The AHSN Network has been announced as a Founding Collaborator of The Sustainable Medicines Partnership (SMP), a not-for-profit, global collaboration which undertakes projects to make the use of medicines more sustainable and less wasteful.
The partnership includes leading pharma, generic and retail medicines manufacturers, distributors, supply chain, technology providers, healthcare, hospitals, pharmacy, researchers, academia, policymakers and changemakers.
Pete Waddingham, Net Zero Lead at The AHSN Network, said:
“We are delighted to be part of the Sustainable Medicine Partnership. There are a number of reasons why we wanted to part of this partnership. Firstly, the AHSN Network are actively involved in both national and local programmes which impact on patients and the medicines they take.
“The AHSN Network works with innovators that can directly contribute to better medicine use and also support the NHS supply chain. These range from organisations that help improve patient communication and understanding of their care, keeping people at home and monitored, through to innovation that can help the supply chain reduce its energy use or improve their logistics.
“Finally, we will only be able to tackle this climate emergency if we work in collaboration with others. The SMP gives us this opportunity, on the subject of medicines, along with some great partnership organisations.
“I am particularly looking forward to exploring what opportunities the SMP can bring to enhancing a number of our national programmes including polypharmacy or lipid management.”
Through a four year programme of priority actions, the Sustainable Medicines Partnership aims to reduce the waste of medicines and from medicines – reducing healthcare emissions and increasing health equity globally.
AHSNs support the NHS to deliver its Net Zero commitments through identifying new products, technologies and ways of working to support this agenda. To do this, we have developed our AHSN Network Environmental Sustainability Strategy.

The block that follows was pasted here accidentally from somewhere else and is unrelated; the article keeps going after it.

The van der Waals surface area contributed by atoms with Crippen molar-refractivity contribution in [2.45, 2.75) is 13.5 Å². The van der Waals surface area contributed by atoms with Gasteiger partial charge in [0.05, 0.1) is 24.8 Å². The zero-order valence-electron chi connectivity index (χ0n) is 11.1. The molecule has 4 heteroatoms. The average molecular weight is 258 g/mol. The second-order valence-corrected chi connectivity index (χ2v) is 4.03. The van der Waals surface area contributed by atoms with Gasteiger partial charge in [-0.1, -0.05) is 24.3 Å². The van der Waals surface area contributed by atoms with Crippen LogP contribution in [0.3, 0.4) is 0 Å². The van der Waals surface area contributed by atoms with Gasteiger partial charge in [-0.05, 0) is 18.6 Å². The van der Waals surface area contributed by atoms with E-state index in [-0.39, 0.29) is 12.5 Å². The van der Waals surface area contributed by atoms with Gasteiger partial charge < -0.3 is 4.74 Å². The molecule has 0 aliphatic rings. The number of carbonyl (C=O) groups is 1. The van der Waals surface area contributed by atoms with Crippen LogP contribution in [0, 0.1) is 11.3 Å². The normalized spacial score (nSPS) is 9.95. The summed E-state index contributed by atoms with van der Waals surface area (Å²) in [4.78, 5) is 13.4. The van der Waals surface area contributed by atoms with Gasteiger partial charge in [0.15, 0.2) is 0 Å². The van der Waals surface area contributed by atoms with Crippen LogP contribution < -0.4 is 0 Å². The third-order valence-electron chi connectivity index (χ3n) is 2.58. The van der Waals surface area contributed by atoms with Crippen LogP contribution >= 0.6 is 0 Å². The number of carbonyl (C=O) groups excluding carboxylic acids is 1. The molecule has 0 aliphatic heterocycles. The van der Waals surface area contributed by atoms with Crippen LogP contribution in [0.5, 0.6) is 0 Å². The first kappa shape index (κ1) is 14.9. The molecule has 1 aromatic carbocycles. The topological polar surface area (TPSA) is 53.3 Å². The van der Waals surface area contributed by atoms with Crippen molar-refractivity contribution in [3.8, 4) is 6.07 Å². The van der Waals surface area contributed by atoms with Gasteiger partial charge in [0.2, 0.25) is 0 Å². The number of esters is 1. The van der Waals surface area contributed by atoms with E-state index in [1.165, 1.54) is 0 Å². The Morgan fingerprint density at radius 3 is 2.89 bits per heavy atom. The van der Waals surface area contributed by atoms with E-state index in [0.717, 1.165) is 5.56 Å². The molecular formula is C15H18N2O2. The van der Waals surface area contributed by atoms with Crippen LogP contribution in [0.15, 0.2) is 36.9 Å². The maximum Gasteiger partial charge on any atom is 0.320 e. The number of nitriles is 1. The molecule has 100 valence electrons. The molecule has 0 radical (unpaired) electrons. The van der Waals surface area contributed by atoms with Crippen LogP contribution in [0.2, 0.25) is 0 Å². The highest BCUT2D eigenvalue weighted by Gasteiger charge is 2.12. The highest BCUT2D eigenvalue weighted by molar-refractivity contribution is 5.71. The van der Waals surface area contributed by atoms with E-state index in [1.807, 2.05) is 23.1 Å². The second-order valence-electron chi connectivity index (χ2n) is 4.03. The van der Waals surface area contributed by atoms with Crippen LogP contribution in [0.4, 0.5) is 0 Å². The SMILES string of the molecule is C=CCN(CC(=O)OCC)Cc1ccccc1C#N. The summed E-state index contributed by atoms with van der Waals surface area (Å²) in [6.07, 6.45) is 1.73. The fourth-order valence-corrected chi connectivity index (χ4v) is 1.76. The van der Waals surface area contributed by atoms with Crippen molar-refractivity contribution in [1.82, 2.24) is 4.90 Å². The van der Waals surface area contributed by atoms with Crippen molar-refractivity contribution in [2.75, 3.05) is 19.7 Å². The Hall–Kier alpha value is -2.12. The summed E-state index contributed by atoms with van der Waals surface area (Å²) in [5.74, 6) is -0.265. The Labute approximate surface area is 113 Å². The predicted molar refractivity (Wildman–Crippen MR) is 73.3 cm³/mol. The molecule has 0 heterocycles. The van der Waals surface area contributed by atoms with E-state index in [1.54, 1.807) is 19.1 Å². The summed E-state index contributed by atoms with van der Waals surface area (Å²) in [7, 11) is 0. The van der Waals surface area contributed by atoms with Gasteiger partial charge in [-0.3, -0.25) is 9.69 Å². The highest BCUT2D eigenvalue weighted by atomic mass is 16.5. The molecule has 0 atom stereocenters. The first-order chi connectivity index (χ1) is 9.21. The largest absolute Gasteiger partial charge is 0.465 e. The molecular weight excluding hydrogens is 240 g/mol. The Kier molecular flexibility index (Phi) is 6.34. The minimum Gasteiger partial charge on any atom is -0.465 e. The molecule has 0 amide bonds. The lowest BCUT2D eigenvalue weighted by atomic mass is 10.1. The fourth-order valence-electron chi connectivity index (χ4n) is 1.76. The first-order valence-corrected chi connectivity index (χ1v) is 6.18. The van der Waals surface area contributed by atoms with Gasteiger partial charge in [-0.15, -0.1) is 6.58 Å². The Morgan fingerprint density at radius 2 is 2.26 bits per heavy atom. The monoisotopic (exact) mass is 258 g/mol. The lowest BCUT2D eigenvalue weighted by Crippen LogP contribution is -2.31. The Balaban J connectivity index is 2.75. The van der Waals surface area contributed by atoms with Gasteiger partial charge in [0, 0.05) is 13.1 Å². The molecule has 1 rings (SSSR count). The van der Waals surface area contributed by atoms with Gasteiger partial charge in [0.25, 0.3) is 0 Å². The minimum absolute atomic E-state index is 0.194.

The Network’s Polypharmacy Programme aims to increased confidence amongst primary care prescribing workforce and patients in order to safely stop medicines identified to be inappropriate or unnecessary, Studies have shown that that over 50% of older people are prescribed a medicine with more harm than benefit. In England there were more than 800k people on 10 or more medicines and these are 300% more likely to be admitted to hospital.
The national lipids optimisation programme aims to improve the management of cholesterol, increase the detection of those with Familial Hypercholesterolaemia and optimise the use of all medicines for patients.
Pete continued: “As set out in a recent report, overprescribing medication results in millions of packets of medicine wasted each year, which consumes energy, plastics and other resources… the production and use of some medicines can generate significant greenhouse gas emissions and so contribute to climate change. Reducing [this] will help the NHS fulfil its commitment to become carbon net zero.
Alanguage is not English, people with lower levels of health literacy, accessibility issues, or people just wanting simple, easy to understand information on their medication can all benefit if we work in collaboration with innovators, patients and industry.”
Find out more about the SMP at www.yewmaker.com/smp